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Review: Growlanser: Wayfarer Of Time

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Developer: Career Soft
Publisher: Atlus
Platform: PSP (also playable on Vita)
Release Date: Out Now
ESRB: T for Teen.



Growlanser: Wayfarer of Time is the fourth entry of the tactical role-playing series 'Growlanser,“ which initially debuted on the Sony Playstation in 1999. Like previous games, Wayfarer of Time is known for its pseudo real-time strategic battles, branching story paths, and a multitude of endings.

The PSP version of Wayfarer of Time, renamed from the unfortunate Japanese title of Growlanser: Over Reloaded, is the definitive version of the original PS2 game. With new story scenarios and characters, the 2003 release gets a well-deserved tribute on a portable system. Considered by many fans to be the best entry in the series, does Wayfarer of Time have what it takes for a fitting swan song on the ever-dwindling PSP hardware?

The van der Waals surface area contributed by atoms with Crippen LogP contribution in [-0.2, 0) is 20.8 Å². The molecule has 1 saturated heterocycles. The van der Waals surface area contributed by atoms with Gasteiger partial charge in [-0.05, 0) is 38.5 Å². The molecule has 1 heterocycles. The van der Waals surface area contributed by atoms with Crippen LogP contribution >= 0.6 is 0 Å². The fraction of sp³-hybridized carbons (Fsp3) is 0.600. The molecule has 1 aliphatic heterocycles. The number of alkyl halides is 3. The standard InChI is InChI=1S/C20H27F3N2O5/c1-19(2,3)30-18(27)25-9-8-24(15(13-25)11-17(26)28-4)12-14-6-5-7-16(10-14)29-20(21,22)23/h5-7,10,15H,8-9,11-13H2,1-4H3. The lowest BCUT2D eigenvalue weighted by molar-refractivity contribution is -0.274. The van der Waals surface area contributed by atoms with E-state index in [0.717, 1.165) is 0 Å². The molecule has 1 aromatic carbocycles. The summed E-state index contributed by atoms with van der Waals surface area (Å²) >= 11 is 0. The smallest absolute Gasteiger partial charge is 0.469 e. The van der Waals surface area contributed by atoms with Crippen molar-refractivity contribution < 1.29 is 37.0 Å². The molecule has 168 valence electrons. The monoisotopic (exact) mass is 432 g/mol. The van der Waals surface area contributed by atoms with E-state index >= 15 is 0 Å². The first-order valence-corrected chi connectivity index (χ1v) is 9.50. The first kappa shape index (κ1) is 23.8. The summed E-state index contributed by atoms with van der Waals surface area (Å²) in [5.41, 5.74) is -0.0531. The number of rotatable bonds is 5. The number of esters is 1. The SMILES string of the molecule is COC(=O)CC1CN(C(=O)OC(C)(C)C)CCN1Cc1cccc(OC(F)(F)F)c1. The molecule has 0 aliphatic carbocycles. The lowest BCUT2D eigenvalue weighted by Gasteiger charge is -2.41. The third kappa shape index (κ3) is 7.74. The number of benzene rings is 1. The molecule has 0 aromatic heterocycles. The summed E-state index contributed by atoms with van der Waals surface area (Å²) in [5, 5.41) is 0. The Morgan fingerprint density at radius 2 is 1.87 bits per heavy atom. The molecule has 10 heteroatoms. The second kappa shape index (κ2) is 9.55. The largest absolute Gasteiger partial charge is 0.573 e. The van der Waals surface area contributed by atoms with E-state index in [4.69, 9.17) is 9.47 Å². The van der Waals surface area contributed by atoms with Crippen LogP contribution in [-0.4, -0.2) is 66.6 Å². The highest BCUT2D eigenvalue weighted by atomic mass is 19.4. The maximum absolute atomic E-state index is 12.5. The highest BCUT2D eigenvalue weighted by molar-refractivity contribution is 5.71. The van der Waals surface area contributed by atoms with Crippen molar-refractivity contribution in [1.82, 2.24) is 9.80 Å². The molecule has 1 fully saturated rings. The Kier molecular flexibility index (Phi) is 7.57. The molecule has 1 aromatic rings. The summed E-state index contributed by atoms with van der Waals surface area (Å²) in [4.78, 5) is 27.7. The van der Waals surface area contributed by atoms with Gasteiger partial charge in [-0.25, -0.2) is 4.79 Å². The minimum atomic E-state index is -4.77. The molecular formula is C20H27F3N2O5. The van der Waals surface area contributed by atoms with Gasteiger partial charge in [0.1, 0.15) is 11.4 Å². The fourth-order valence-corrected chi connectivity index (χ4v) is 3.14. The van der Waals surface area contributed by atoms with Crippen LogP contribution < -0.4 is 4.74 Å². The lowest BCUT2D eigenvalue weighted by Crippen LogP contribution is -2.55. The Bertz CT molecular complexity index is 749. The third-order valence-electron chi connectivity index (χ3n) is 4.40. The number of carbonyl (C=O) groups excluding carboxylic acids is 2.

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The player assumes the role of the promising mercenary, named by default as ”Crevanille,' a member of the highly-acclaimed Alten Schwart Brigade. Recently tasked with his first true mercenary contract, he is dispatched to protect a small island faction in order to help turn the tides of an oppressive country“s military takeover. That is, until the resurgence of the ”Angel“ - an all-powerful being regarded as a harbinger of death and bringer of catastrophe in ancient times - sets the island and the inhabitants aflame in a terrifying display of power. Shortly after having narrowly escaped with his life, Crevanille and the few remnants of the once-proud brigade decide to disband and go in search of new lifestyles. Crevanille sets off and begins his journey, deciding upon how to face the looming Angel threat among the tumultuous political landscape.